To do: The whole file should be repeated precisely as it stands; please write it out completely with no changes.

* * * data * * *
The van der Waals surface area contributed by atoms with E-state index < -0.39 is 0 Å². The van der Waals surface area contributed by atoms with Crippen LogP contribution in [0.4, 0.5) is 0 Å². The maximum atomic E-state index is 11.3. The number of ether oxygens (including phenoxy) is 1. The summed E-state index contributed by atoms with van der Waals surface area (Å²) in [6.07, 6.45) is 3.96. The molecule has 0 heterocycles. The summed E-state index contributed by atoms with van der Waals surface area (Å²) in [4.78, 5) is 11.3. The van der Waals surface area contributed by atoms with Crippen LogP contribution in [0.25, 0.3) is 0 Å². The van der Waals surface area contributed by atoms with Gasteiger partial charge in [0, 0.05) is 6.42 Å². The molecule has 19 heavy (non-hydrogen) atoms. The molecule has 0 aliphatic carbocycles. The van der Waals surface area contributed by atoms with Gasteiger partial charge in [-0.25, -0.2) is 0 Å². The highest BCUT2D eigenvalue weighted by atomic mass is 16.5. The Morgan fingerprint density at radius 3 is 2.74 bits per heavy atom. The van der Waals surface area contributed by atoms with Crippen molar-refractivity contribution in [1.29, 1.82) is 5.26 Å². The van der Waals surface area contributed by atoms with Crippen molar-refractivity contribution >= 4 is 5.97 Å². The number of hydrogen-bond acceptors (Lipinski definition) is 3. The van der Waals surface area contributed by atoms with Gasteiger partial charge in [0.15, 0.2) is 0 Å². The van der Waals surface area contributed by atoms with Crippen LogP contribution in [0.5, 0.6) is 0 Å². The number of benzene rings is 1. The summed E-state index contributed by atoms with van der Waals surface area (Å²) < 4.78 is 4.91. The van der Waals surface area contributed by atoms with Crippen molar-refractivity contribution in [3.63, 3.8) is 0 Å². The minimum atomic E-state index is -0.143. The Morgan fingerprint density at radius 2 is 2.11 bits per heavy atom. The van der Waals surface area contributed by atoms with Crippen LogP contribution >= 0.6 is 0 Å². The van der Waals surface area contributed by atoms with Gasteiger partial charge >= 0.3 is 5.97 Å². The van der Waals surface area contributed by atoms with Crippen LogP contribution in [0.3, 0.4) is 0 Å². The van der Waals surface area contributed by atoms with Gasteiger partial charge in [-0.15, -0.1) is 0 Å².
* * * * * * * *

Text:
The van der Waals surface area contributed by atoms with E-state index < -0.39 is 0 Å². The van der Waals surface area contributed by atoms with Crippen LogP contribution in [0.4, 0.5) is 0 Å². The maximum atomic E-state index is 11.3. The number of ether oxygens (including phenoxy) is 1. The summed E-state index contributed by atoms with van der Waals surface area (Å²) in [6.07, 6.45) is 3.96. The molecule has 0 heterocycles. The summed E-state index contributed by atoms with van der Waals surface area (Å²) in [4.78, 5) is 11.3. The van der Waals surface area contributed by atoms with Crippen LogP contribution in [0.25, 0.3) is 0 Å². The van der Waals surface area contributed by atoms with Gasteiger partial charge in [0, 0.05) is 6.42 Å². The molecule has 19 heavy (non-hydrogen) atoms. The molecule has 0 aliphatic carbocycles. The van der Waals surface area contributed by atoms with Gasteiger partial charge in [-0.25, -0.2) is 0 Å². The highest BCUT2D eigenvalue weighted by atomic mass is 16.5. The Morgan fingerprint density at radius 3 is 2.74 bits per heavy atom. The van der Waals surface area contributed by atoms with Crippen molar-refractivity contribution in [1.29, 1.82) is 5.26 Å². The van der Waals surface area contributed by atoms with Crippen molar-refractivity contribution >= 4 is 5.97 Å². The number of hydrogen-bond acceptors (Lipinski definition) is 3. The van der Waals surface area contributed by atoms with Gasteiger partial charge in [0.15, 0.2) is 0 Å². The van der Waals surface area contributed by atoms with Crippen LogP contribution in [0.5, 0.6) is 0 Å². The number of benzene rings is 1. The summed E-state index contributed by atoms with van der Waals surface area (Å²) < 4.78 is 4.91. The van der Waals surface area contributed by atoms with Crippen molar-refractivity contribution in [3.63, 3.8) is 0 Å². The minimum atomic E-state index is -0.143. The Morgan fingerprint density at radius 2 is 2.11 bits per heavy atom. The van der Waals surface area contributed by atoms with Crippen LogP contribution >= 0.6 is 0 Å². The van der Waals surface area contributed by atoms with Gasteiger partial charge >= 0.3 is 5.97 Å². The van der Waals surface area contributed by atoms with Crippen LogP contribution in [0.3, 0.4) is 0 Å². The van der Waals surface area contributed by atoms with Gasteiger partial charge in [-0.15, -0.1) is 0 Å².